The Russians, on the other hand, are taking a different approach as Nicholas Gvosdev explained. The Kremlin is more than willing to sit back and let this conflict play out. Armenia has been asking Moscow for assistance, but has received no help. Moscow has shown in recent years it will not hesitate to punish countries on its periphery that have been cozying up to the West. Armenia has made outreaches to Western nations, but has not gotten close enough with any of them to warrant assistance at this time. Moscow and Yerevan are members of the Collective Security Treaty Organization (CSTO)—which has a stipulation like the North Atlantic Treaty Organization’s (NATO) Article 5—but Russia is walking that back as much as it can for now.

Miro Popkhadze added that, for the Kremlin, frozen conflicts have proven effective in maintaining regional influence, and it would be more than happy to, as Gvosdev summarized, “kick the can down the road.” Hamilton disagreed slightly believing that Moscow would prefer the fighting to stop. Turkey and Russia have built a decent relationship between each other over the years, and both will not want to let the issue of Nagorno-Karabakh cloud that. The relationship with Turkey for Russia could be an important one as Moscow is aware of tensions in Turkey’s relationship with the United States, Stein argued, and getting closer to a NATO member could have some benefits for the Kremlin.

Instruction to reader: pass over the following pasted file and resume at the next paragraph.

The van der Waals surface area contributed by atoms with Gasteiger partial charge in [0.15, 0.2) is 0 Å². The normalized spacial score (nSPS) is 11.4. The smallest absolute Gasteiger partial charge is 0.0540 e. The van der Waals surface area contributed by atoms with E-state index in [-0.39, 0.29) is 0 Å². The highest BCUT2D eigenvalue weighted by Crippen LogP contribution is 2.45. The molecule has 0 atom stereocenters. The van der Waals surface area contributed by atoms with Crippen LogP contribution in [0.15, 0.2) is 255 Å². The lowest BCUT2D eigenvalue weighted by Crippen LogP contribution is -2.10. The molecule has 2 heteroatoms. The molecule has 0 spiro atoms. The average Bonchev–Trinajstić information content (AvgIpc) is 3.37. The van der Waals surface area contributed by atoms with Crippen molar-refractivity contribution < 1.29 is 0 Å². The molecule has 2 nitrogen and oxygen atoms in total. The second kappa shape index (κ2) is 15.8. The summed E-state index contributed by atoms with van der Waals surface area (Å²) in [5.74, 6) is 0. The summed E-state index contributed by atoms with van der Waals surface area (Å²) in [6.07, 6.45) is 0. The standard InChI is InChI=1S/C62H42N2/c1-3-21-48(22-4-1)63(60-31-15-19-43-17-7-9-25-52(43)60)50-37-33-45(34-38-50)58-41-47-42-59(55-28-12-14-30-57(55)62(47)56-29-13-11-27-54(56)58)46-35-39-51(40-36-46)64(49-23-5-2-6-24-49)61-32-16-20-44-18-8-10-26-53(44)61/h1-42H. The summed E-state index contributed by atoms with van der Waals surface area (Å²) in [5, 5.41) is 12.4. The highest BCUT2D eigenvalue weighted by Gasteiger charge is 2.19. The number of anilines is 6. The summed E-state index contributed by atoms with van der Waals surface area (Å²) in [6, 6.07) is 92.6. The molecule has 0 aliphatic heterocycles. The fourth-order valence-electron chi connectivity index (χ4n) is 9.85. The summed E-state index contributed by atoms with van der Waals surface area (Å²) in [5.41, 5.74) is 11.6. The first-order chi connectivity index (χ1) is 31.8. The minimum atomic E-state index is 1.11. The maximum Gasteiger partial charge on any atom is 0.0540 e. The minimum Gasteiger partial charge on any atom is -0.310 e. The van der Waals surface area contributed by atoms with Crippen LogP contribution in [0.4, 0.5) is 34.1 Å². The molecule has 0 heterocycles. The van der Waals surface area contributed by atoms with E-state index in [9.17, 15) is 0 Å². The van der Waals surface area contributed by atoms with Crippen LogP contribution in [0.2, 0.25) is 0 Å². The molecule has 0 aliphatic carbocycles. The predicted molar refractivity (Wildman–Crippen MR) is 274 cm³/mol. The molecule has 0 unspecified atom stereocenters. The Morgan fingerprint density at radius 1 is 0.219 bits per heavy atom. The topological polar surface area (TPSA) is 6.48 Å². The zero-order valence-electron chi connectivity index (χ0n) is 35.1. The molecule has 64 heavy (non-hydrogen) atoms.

The situation in Nagorno-Karabakh brings some complexities for Georgia. As the only other country in the Caucasus region between Russia and Turkey, logistical issues arise for military units. Even if Moscow were to invoke the collective defense principle in the CSTO, Popkhadze explained that mobilizing units to Armenia would prove challenging because they would have to traverse through Georgian territory. Georgia has had great relations historically with Armenia and Azerbaijan, but is worried about a breakdown in the multilateral international framework. Georgia has no national security strategic partner, unlike the Azeris who have Turkey, and, to some limited extent, Armenia has Russia because of the CSTO. Azerbaijan and Turkey have actually invested significantly in Georgia, which has led Tbilisi to fear the economic fallout if the conflict in Nagorno-Karabakh continues for a prolonged amount of time. Popkhadze warns that without Western involvement in Nagorno-Karabakh, Georgia could be in trouble.